Syracuse tends to weed out the traditions that fail to keep up with the times or socially acceptable customs, yet the stand and clap has persevered. It wasn't long ago that students greeted every made free throw by an opponent with a very loud "s#*t!", followed by "s#*t!...F8@k you you @$$#*le!" if they made both ends of the one and one...fortunately there were no three pointers back then, for I can't imagine what offensive and horribly unoriginal phrase the students would have come up with for a three shot foul. Not surprisingly, these "colorful" traditions tend to lose their luster after a while. The stand and clap is both family friendly, and reasonably simple to execute (although our aforementioned friends in sections 107-109 can only hold a beat for about 15 seconds tops).
Lack of rhythm aside, there's nothing more family friendly than getting out of your seat and showing support for both the past and the present team by clapping in unison. I think we're cooking now! It's something Syracuse is known for and it is something better than cursing out other players.
And, as fellow Nunesmagician-ian, Lisa Nelson, asks, at what other point in a any game do the majority of Syracuse fans actually do anything together?
Please tell me I'm wrong on this one: we don't do much else...for the entire game. Every single person in attendance does this. That's more than I can even say for the "Let's go Orange" chants along the way. I can't justify getting rid of the stand-and-clap when nothing else happens.
Plus, as Marc writes, standing and clapping may have an even greater value than just some sort of therapeutic practice in nostalgia.
Take away the stand and clap and you take away all of the in-game exercise for pretty much all of Section 107-109...if any of our curmudgeonly septuagenarian sweater vest-wearing fans drops dead from nacho cheese sauce clogging their arteries, their blood is on YOUR hands Sean!!!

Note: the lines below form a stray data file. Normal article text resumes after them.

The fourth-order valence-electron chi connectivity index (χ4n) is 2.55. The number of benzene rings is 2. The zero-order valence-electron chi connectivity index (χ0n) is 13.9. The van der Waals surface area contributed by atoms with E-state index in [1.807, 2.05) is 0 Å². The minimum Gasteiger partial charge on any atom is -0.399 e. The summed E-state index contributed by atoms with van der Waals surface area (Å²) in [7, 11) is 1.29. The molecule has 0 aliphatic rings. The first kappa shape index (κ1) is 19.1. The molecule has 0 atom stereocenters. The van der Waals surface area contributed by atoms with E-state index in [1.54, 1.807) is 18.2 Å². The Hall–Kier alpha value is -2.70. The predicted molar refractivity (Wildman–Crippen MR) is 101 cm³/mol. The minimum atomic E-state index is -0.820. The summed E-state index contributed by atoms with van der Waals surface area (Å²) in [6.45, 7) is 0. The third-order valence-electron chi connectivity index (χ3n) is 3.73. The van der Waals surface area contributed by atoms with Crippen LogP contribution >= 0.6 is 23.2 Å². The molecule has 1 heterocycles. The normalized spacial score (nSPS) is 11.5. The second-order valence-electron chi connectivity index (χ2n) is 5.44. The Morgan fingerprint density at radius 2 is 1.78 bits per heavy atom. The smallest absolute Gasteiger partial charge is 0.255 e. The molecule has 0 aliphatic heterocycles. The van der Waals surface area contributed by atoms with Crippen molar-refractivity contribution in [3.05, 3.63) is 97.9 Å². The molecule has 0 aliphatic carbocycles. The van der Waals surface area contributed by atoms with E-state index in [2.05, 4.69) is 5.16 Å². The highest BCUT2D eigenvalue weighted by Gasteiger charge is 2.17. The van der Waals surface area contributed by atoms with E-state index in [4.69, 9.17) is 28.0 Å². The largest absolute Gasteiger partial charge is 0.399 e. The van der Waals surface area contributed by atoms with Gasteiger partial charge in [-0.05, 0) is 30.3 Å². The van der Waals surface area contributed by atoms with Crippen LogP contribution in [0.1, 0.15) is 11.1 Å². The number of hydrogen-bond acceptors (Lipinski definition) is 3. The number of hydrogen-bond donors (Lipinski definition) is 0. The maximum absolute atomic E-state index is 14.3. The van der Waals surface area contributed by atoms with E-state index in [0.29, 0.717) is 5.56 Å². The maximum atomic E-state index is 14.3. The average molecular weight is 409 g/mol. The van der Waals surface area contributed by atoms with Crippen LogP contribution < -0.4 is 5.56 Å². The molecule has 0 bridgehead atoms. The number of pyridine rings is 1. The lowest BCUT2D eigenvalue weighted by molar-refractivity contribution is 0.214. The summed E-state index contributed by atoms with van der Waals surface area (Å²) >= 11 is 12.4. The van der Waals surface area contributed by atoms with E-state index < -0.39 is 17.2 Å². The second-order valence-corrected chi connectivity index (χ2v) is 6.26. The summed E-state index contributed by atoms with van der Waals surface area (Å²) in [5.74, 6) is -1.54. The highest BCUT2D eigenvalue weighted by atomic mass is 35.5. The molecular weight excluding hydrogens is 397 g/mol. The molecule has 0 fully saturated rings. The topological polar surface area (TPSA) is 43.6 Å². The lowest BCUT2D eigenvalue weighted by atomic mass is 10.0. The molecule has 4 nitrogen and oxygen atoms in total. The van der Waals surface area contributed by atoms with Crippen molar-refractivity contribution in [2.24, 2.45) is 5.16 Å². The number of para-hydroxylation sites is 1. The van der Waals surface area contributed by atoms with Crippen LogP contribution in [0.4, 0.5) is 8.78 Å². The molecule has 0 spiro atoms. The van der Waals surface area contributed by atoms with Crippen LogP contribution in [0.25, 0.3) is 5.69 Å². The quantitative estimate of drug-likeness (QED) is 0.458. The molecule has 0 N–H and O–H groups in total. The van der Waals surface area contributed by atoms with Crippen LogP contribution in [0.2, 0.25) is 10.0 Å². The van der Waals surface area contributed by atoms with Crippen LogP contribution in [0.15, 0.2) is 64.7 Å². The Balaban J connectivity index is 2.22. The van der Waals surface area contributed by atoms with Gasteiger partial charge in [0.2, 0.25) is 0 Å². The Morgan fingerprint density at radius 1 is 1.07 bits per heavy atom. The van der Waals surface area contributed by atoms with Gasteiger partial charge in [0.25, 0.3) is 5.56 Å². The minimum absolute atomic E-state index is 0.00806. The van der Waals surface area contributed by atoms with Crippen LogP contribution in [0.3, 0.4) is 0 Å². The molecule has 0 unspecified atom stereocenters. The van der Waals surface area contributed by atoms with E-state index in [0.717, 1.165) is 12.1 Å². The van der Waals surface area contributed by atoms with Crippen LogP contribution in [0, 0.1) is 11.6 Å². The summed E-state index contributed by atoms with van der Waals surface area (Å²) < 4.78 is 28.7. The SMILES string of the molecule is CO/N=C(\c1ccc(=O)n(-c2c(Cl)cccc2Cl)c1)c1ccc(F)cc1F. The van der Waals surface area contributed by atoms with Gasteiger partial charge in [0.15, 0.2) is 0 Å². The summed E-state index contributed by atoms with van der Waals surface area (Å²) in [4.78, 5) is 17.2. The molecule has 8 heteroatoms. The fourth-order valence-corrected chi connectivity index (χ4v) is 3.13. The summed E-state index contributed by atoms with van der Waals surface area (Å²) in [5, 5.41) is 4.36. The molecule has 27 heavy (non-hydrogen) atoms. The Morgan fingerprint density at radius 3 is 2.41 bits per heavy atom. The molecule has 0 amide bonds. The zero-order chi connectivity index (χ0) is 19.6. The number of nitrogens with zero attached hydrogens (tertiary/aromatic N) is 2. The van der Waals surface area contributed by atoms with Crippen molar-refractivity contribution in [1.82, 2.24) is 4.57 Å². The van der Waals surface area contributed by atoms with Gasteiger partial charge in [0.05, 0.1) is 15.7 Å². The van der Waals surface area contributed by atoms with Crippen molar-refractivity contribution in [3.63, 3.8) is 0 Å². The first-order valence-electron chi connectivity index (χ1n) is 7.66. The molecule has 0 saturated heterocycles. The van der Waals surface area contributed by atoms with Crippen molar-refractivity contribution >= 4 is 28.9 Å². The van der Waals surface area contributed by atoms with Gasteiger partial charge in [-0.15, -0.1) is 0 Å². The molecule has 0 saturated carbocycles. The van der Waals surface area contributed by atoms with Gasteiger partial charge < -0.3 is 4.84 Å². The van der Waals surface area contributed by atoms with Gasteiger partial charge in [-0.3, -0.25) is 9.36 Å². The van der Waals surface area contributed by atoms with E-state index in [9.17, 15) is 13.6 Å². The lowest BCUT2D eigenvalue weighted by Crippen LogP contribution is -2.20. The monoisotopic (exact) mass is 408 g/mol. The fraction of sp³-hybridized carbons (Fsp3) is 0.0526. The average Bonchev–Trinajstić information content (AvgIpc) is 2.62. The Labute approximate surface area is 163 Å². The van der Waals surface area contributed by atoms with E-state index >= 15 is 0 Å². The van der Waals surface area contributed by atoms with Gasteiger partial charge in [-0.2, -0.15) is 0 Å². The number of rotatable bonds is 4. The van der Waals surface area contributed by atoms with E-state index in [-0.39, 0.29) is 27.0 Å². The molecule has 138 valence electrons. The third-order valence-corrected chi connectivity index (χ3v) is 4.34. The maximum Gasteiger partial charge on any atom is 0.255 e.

Seriously, Sean, do you want a bunch guys and gals to miss out on their only forms of exercise??? Yeah, they could just go for walks, hit the gym, or even just cut out the fatty foods, but that's not the point here!
The point is standing and clapping is our thing. And as Lisa suggests, it's better to have that as our thing than some of the other potential things.
If you want to get rid of something, get rid of the wave. The basketball set up is terrible for it. Besides, 1977 called...
Seriously, you'd rather have the wave? Really? Because that must be what you want if you want to cut out the practice of standing and clapping.
But you know something? After all of this, all the great points made, I keep deleting lines. Standing and clapping to the fans that really hate it, is just a waste of time and always will be. An annoyance. It's not like it's centuries old and, as I've freely admitted, it can be aggravating.
I don't know the answer here. What I do know is that come Friday, an official will toss the ball up and a player from Syracuse or Cornell will catch it and the season will officially start. And, like clockwork, the crowd in the Dome will stand and clap like it has so many times before. This may last a few seconds or, more than likely, a few minutes. Most of the fans will complain, some will even say, Screw this and sit down, but those who can will continue standing until the Orange scores a bucket.
Like a family sing-along at Christmas time. It's just what you do, and you know, if it were to end, you'd miss it. Love it or love to hate it, tradition has to go on. Even if I never find the right words to explain why.